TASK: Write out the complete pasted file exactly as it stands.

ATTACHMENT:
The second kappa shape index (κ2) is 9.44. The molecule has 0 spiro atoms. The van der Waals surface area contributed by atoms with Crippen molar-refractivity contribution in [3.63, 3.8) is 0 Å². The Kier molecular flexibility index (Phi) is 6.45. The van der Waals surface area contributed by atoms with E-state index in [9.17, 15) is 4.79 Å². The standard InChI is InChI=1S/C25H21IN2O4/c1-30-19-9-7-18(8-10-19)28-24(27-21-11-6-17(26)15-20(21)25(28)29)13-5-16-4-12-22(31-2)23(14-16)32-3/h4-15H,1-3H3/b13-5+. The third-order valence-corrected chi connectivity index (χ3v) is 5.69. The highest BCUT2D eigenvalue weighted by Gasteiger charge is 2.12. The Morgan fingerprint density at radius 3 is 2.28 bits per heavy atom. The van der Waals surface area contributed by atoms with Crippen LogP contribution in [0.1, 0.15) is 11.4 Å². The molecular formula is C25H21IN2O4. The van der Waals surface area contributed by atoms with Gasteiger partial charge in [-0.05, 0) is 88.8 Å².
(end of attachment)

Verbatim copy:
The second kappa shape index (κ2) is 9.44. The molecule has 0 spiro atoms. The van der Waals surface area contributed by atoms with Crippen molar-refractivity contribution in [3.63, 3.8) is 0 Å². The Kier molecular flexibility index (Phi) is 6.45. The van der Waals surface area contributed by atoms with E-state index in [9.17, 15) is 4.79 Å². The standard InChI is InChI=1S/C25H21IN2O4/c1-30-19-9-7-18(8-10-19)28-24(27-21-11-6-17(26)15-20(21)25(28)29)13-5-16-4-12-22(31-2)23(14-16)32-3/h4-15H,1-3H3/b13-5+. The third-order valence-corrected chi connectivity index (χ3v) is 5.69. The highest BCUT2D eigenvalue weighted by Gasteiger charge is 2.12. The Morgan fingerprint density at radius 3 is 2.28 bits per heavy atom. The van der Waals surface area contributed by atoms with Crippen LogP contribution in [0.1, 0.15) is 11.4 Å². The molecular formula is C25H21IN2O4. The van der Waals surface area contributed by atoms with Gasteiger partial charge in [-0.05, 0) is 88.8 Å².